"Tensile Strength" is a production control measurement used to ensure uniformity of a compound and also is used as a method of showing deterioration of the compound after contact with the media for long periods. It is measure in psi (pounds per square inch) required to rupture a specimen of a particular material. This measurment is not a proper indication of resistance to extrusion and is not generally used in design calculations. In dynamic applications a minimum of 1000 psi is usually specified to assure good stength characteristics.
"Elongation" is defined as an increase in length presented numerically as a percentage of the initial length. In most caseds it is expressed as ultimate elongation or the increase over the original dimension at break. Pertaining to seals, it is usually used to indicate the stretch which can be tolerated during the installation of the seal.
"Modulus" refers to stress at a predetermined elongation, generally 100%. Modulus is one of the best indicators of the toughness of a compound. It is also used as a quality control value because it is more consistent than ultimate elongation or tensile strength.
One of the most important differences between low- and high-temperature effects on elastomers is that through the warming process, most elastomers will regain their original properties after low-temperature exposure, while high-temperature effects (compression set, loss of strength, etc.) are usually permanent. In determining the effects of temperature the swelling or shrinkage effect of the media being sealed must also be taken into account. If the seal swells in the media, it absorbs fluid which may act in much the same way as a low temperature plasticizer. In other words, it may allow the seal to remain more flexible at low temperature than was possible before the absorption of the fluid.
If the seal shrinks, something is being extracted from the compound. In this case, the seal may lose some of its flexibility at low temperature.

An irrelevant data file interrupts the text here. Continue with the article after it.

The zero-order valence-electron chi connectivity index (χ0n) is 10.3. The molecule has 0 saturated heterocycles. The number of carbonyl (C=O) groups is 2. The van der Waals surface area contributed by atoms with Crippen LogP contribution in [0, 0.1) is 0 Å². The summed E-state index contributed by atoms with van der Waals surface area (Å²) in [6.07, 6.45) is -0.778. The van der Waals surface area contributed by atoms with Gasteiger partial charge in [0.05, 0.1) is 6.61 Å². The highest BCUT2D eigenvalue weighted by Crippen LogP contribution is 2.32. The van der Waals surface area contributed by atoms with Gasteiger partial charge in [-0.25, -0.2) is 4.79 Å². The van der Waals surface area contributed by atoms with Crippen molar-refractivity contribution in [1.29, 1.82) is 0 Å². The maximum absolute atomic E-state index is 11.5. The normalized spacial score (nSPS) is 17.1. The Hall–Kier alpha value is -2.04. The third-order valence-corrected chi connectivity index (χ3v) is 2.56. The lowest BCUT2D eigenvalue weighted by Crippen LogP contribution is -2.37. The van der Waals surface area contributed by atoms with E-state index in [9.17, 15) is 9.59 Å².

One side-effect of low temperature, especially in dynamic applications, is crystallization. When a compound crystallizes, it becomes rigid and loses its resilience. The end result is seal leakage. Tendency to crystallize, therefore, is an important consideration in selecting compounds for low temperature service.
The sealing ability of a compound deteriorates with total accumulated time at elevated temperatures. Therefore, continuous service at temperatures beyond the specified range is not recommended. Short-time exposure is often entirely satisfactory.
Temperature ranges listed for ESI compounds in this manual are for normal applications and in many cases are based on tests conducted to give continuous seal reliability for 1000 hours or more.
Temperature ranges for both storage and operation are important factors in design but in many cases, this area is over-specified.
Since elastomers have a coefficient of expansion about ten times that of steel this can be a critical factor at high temperatures if squeeze is marginal.
In order to help the designer overcome the difficulties inherent in finding a compound for a specific job without over-specifying temperature ranges, a great deal of time and work has been invested to develop compounds that have realistic temperature ranges with a safety margin for specific seal purposes. Maximum high operating temperature ranges have been established, based on long term functional service and proven by extensive laboratory tests.
When a seal is completely confined and the gland completely filled, the coefficient of the thermal expansion of the compound becomes the dominant force and in many cases a seal has ruptured its gland due to expansion when heated. It is desireable in designing a seal gland to fill the groove no more than 95% after adverse tolerances have been considered.
"Toughness" is a general term used to indicate the combination of resistance to physical forces rather than a chemical action. It is most often used as a relative term in general practice and is not a measured property. Tensile properties are often indications of the toughness of a compound.
This is a measure of the increase or decrease of the volume of an elastomer after contact with a fluid. Linear change varies as the cube root of volumetric change and the effect on a seal might not be as great as one might expect. A 20% swell (volume increase) would result in an O-Ring cross-section diameter increase of only 6%, as an example.
Swell is almost always accompanied by a decrease in hardness. This softening of the material naturally leads to reduced abrasion and tear resistance and extrusion of the seal under high pressure.
In the case of shrinkage (decrease in volume), there is usually an increase in hardness. Shrinkage may cause the O-Ring to pull away from the sealing surface, permitting leakage.